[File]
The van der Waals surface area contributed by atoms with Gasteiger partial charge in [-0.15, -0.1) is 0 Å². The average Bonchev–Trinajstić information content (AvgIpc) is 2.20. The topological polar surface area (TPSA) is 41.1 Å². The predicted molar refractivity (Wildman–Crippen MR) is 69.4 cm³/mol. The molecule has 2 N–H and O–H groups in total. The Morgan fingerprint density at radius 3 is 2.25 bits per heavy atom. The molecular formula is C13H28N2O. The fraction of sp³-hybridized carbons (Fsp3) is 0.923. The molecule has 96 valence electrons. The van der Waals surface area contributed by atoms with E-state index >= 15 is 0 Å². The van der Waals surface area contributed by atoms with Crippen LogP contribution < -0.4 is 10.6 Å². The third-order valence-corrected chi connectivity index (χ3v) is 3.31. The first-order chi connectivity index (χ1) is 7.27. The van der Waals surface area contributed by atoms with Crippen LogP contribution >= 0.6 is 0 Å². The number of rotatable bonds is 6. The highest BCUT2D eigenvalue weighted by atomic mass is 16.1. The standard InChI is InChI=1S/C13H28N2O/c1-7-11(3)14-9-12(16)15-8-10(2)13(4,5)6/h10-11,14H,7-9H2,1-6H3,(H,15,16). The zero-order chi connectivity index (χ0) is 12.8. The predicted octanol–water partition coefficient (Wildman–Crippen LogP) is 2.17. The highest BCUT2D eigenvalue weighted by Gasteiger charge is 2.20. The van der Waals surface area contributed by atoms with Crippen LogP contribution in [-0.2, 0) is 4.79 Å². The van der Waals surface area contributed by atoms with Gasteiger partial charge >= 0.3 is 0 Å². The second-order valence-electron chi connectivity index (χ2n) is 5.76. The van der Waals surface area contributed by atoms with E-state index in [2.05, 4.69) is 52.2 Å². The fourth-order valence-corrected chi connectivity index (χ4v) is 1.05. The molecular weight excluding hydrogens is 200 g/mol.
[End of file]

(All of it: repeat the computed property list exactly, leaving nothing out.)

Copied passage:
The van der Waals surface area contributed by atoms with Gasteiger partial charge in [-0.15, -0.1) is 0 Å². The average Bonchev–Trinajstić information content (AvgIpc) is 2.20. The topological polar surface area (TPSA) is 41.1 Å². The predicted molar refractivity (Wildman–Crippen MR) is 69.4 cm³/mol. The molecule has 2 N–H and O–H groups in total. The Morgan fingerprint density at radius 3 is 2.25 bits per heavy atom. The molecular formula is C13H28N2O. The fraction of sp³-hybridized carbons (Fsp3) is 0.923. The molecule has 96 valence electrons. The van der Waals surface area contributed by atoms with E-state index >= 15 is 0 Å². The van der Waals surface area contributed by atoms with Crippen LogP contribution < -0.4 is 10.6 Å². The third-order valence-corrected chi connectivity index (χ3v) is 3.31. The first-order chi connectivity index (χ1) is 7.27. The van der Waals surface area contributed by atoms with Crippen LogP contribution >= 0.6 is 0 Å². The number of rotatable bonds is 6. The highest BCUT2D eigenvalue weighted by atomic mass is 16.1. The standard InChI is InChI=1S/C13H28N2O/c1-7-11(3)14-9-12(16)15-8-10(2)13(4,5)6/h10-11,14H,7-9H2,1-6H3,(H,15,16). The zero-order chi connectivity index (χ0) is 12.8. The predicted octanol–water partition coefficient (Wildman–Crippen LogP) is 2.17. The highest BCUT2D eigenvalue weighted by Gasteiger charge is 2.20. The van der Waals surface area contributed by atoms with Crippen LogP contribution in [-0.2, 0) is 4.79 Å². The van der Waals surface area contributed by atoms with Gasteiger partial charge >= 0.3 is 0 Å². The second-order valence-electron chi connectivity index (χ2n) is 5.76. The van der Waals surface area contributed by atoms with E-state index in [2.05, 4.69) is 52.2 Å². The fourth-order valence-corrected chi connectivity index (χ4v) is 1.05. The molecular weight excluding hydrogens is 200 g/mol.